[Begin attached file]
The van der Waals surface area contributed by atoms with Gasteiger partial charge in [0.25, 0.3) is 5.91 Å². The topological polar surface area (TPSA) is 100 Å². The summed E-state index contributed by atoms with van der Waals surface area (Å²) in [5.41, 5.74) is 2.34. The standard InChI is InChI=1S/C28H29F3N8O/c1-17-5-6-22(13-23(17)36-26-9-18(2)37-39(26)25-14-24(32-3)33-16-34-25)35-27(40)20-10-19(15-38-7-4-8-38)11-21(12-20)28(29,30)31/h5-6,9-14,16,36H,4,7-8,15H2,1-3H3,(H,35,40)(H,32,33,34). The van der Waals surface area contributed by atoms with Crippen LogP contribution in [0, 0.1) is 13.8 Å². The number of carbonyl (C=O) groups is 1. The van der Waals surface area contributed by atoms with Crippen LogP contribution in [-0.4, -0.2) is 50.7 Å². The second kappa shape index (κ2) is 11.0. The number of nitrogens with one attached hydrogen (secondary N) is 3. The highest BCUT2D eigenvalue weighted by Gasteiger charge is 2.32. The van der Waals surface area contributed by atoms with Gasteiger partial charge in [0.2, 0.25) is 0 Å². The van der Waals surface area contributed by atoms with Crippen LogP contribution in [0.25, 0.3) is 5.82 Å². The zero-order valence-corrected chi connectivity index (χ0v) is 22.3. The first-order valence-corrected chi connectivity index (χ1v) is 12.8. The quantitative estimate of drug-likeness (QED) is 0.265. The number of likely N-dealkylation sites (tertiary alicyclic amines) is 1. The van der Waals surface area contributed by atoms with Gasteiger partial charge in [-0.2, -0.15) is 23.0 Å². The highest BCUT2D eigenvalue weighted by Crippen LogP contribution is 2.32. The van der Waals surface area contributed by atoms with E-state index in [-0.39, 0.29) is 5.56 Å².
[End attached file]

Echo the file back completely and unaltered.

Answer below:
The van der Waals surface area contributed by atoms with Gasteiger partial charge in [0.25, 0.3) is 5.91 Å². The topological polar surface area (TPSA) is 100 Å². The summed E-state index contributed by atoms with van der Waals surface area (Å²) in [5.41, 5.74) is 2.34. The standard InChI is InChI=1S/C28H29F3N8O/c1-17-5-6-22(13-23(17)36-26-9-18(2)37-39(26)25-14-24(32-3)33-16-34-25)35-27(40)20-10-19(15-38-7-4-8-38)11-21(12-20)28(29,30)31/h5-6,9-14,16,36H,4,7-8,15H2,1-3H3,(H,35,40)(H,32,33,34). The van der Waals surface area contributed by atoms with Crippen LogP contribution in [0, 0.1) is 13.8 Å². The number of carbonyl (C=O) groups is 1. The van der Waals surface area contributed by atoms with Crippen LogP contribution in [-0.4, -0.2) is 50.7 Å². The second kappa shape index (κ2) is 11.0. The number of nitrogens with one attached hydrogen (secondary N) is 3. The highest BCUT2D eigenvalue weighted by Gasteiger charge is 2.32. The van der Waals surface area contributed by atoms with Gasteiger partial charge in [0.2, 0.25) is 0 Å². The van der Waals surface area contributed by atoms with Crippen LogP contribution in [0.25, 0.3) is 5.82 Å². The zero-order valence-corrected chi connectivity index (χ0v) is 22.3. The first-order valence-corrected chi connectivity index (χ1v) is 12.8. The quantitative estimate of drug-likeness (QED) is 0.265. The number of likely N-dealkylation sites (tertiary alicyclic amines) is 1. The van der Waals surface area contributed by atoms with Gasteiger partial charge in [-0.2, -0.15) is 23.0 Å². The highest BCUT2D eigenvalue weighted by Crippen LogP contribution is 2.32. The van der Waals surface area contributed by atoms with E-state index in [-0.39, 0.29) is 5.56 Å².